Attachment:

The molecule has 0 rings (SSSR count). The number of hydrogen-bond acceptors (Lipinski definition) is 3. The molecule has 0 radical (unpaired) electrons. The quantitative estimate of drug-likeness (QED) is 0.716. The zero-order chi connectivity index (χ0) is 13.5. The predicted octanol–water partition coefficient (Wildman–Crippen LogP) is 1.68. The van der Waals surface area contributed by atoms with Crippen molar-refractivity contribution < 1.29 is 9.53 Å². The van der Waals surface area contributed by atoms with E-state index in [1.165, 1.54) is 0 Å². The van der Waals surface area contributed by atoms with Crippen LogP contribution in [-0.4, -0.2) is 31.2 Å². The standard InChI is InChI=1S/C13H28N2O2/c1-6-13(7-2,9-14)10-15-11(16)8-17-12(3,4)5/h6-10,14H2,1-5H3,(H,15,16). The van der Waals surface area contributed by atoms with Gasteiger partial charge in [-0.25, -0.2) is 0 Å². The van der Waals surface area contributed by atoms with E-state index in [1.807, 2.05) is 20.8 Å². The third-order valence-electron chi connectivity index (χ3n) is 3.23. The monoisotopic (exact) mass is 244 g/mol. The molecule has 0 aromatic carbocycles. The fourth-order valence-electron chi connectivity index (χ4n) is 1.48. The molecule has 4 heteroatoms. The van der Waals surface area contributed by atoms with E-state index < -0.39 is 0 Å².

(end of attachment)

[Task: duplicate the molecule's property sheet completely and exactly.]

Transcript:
The molecule has 0 rings (SSSR count). The number of hydrogen-bond acceptors (Lipinski definition) is 3. The molecule has 0 radical (unpaired) electrons. The quantitative estimate of drug-likeness (QED) is 0.716. The zero-order chi connectivity index (χ0) is 13.5. The predicted octanol–water partition coefficient (Wildman–Crippen LogP) is 1.68. The van der Waals surface area contributed by atoms with Crippen molar-refractivity contribution < 1.29 is 9.53 Å². The van der Waals surface area contributed by atoms with E-state index in [1.165, 1.54) is 0 Å². The van der Waals surface area contributed by atoms with Crippen LogP contribution in [-0.4, -0.2) is 31.2 Å². The standard InChI is InChI=1S/C13H28N2O2/c1-6-13(7-2,9-14)10-15-11(16)8-17-12(3,4)5/h6-10,14H2,1-5H3,(H,15,16). The van der Waals surface area contributed by atoms with Gasteiger partial charge in [-0.25, -0.2) is 0 Å². The van der Waals surface area contributed by atoms with E-state index in [1.807, 2.05) is 20.8 Å². The third-order valence-electron chi connectivity index (χ3n) is 3.23. The monoisotopic (exact) mass is 244 g/mol. The molecule has 0 aromatic carbocycles. The fourth-order valence-electron chi connectivity index (χ4n) is 1.48. The molecule has 4 heteroatoms. The van der Waals surface area contributed by atoms with E-state index < -0.39 is 0 Å².